This week, despite the recent drab weather, we’ll step outside the confines of the normal cooking arena and take you to the great outdoors, a favorite location for most Sheridanites in the upcoming spring and summer seasons — if we can officially shake the snow and rain.
A staple of my summer is tin foil. The durable material suits me much better than the ever-tangled plastic wrap and withstands the burning coals of a campfire — mmm, I can smell it now. My $7 Walmart specialty cast iron skillet is often packed for a trip up the mountain, but for less prep while in the woods, more tailoring for each individual camper and less weight for the backpacking-types, foil packet meals are a great way to satisfy all palettes.
Adjust this novice-level recipe to fit your specific tastes, and enjoy time around the campfire with friends and family. This meal can also easily be transferred to the backyard grill.
Package of heavy-duty tin foil
Camping cutlery (or regular if preparing at home)
Hot pads, long tongs or two strong sticks from the woods (to save hands from burning after roasting)
Ingredients (serves two hearty eaters)
2 pounds of raw meat (an elk steak and shrimp combo is my personal favorite)
1 large broccoli floret
2 bell peppers of your color preference
2 handfuls of Brussels sprouts, shucked and cut in half
Olive oil (enough to lightly cover ingredients)
Balsamic vinegar (a gracious dash for each packet)
Garlic powder to taste
Lawry’s seasoned salt to taste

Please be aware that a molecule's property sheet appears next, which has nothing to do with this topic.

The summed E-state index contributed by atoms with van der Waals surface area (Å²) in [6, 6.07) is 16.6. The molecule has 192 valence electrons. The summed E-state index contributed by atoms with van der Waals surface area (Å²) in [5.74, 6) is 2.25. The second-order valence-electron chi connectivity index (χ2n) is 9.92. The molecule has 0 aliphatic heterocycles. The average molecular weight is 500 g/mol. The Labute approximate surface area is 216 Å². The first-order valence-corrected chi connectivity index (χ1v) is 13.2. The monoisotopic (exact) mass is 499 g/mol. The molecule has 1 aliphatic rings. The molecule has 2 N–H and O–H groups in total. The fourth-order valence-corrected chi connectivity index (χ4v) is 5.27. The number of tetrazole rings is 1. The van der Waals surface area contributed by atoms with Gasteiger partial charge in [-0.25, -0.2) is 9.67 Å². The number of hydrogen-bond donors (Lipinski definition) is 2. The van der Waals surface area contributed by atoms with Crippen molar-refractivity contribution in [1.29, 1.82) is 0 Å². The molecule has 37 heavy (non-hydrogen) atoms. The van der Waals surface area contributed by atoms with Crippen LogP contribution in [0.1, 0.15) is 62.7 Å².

Black pepper to taste
Slice or dice all vegetables into bite-sized pieces. Either package separately by vegetable type into plastic baggies or divvy up evenly among layered pieces of tin foil to cater to each person’s desired taste combinations.
Graciously season choice meat, then add a dash of balsamic vinegar and olive oil. Either package separately in a plastic baggie or divide evenly atop already-divided vegetables in the foil packets.
If packaged separately in preparation for camping, pack prepared food in a cooler with ice packs appropriate for your travel plans. Pack foil without the box to save room, or create and pack pre-cut sheets of tin foil.
Once packets are filled with ingredients, fold foil tightly over the food while still being able to open effectively to check meat doneness.
Place foil packets on hot coals in a fire pit or on the grill. Cook to desired doneness of vegetables and meat. Brussels sprouts, if used, should be cooked until they are soft.
Remove foil packets with tongs, hot pads or sticks. Let cool on a rock or tray for a few minutes.
Open foil packets and enjoy.